“It’s a sad state of affairs when the number one prerequisite for a good health care [provider] is that they’re nice,” Thomas Coughlin of Whitman-Walker Health said. He noted clients drive up to six hours to access trans-specific care at his agency. “One of our goals is to educate people about trans care and trans-sensitive health.”

Andy Bowen of the D.C. Trans Coalition and others who spoke at the rally applauded the D.C. government’s efforts to address health care and employment disparities among trans Washingtonians.

Then-Mayor Anthony Williams in 2005 signed a bill that added gender identity and expression to the D.C. Human Rights Law. The Metropolitan Police Department and the D.C. Department of Corrections have also released trans sensitivity guidelines.

More than 70 people have graduated from the Project Empowerment program the D.C. Department of Employment Services launched in 2011 as a way to help reduce unemployment and poverty rates among trans Washingtonians. The city’s insurance regulator last month also clarified existing regulations to say health insurance providers cannot discriminate against their trans policy holders.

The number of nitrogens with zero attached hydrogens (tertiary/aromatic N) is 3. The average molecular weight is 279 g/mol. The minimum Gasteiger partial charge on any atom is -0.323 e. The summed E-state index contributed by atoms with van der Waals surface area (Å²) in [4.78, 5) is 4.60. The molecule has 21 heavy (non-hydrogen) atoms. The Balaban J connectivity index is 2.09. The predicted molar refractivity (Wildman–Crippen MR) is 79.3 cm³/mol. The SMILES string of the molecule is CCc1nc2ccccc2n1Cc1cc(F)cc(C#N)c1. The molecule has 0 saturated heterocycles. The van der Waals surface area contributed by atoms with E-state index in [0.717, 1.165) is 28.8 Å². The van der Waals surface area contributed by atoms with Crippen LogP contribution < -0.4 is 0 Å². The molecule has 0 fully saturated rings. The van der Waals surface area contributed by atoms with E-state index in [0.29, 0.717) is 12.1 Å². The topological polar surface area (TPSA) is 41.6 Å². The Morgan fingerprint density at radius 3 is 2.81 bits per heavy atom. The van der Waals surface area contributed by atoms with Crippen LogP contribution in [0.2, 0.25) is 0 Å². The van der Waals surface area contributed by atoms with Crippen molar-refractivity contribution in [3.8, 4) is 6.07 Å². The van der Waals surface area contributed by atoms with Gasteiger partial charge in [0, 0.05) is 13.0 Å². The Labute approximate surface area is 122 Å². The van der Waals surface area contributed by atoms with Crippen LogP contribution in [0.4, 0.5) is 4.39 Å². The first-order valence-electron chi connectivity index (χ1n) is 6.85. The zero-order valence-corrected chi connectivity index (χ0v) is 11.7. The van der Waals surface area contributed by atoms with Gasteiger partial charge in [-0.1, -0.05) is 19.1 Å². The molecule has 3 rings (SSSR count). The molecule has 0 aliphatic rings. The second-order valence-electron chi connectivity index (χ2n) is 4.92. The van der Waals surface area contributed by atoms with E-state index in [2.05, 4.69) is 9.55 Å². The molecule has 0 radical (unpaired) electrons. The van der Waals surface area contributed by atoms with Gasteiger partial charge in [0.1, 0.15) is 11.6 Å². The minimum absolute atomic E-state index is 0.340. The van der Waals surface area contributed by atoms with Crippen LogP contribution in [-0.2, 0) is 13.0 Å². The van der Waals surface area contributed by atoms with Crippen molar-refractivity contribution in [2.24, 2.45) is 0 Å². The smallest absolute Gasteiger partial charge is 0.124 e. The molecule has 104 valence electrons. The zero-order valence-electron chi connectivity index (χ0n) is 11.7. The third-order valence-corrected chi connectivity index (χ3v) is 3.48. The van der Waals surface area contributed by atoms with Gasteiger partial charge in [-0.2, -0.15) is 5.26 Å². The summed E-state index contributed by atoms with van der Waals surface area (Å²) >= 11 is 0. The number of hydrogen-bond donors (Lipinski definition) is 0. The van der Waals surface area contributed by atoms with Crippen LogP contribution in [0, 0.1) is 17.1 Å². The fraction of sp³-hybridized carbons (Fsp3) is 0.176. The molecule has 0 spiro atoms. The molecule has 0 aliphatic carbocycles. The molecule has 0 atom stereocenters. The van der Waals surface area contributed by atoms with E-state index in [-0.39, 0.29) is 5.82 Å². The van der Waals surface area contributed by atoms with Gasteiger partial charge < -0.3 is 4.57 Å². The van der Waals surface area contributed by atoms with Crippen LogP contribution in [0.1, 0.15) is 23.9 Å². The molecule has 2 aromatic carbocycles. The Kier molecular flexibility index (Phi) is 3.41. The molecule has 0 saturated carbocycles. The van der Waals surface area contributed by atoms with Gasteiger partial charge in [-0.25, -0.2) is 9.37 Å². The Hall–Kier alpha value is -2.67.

Mayor Vincent Gray and other D.C. officials last September unveiled the country’s first publicly-funded campaign to combat anti-trans discrimination, but advocates stressed they need to do more to improve access to health care and reduce economic disparities among trans Washingtonians.

Tyra Hunter died from injuries she sustained during a 1995 car accident after emergency medical personnel who responded to the scene declined to treat her once they discovered she was trans. D.C. Fire Chief Kenneth Ellerbe last fall apologized to Hunter’s family on behalf of the department during a Transgender Day of Remembrance commemoration at the Metropolitan Community Church in Northwest Washington.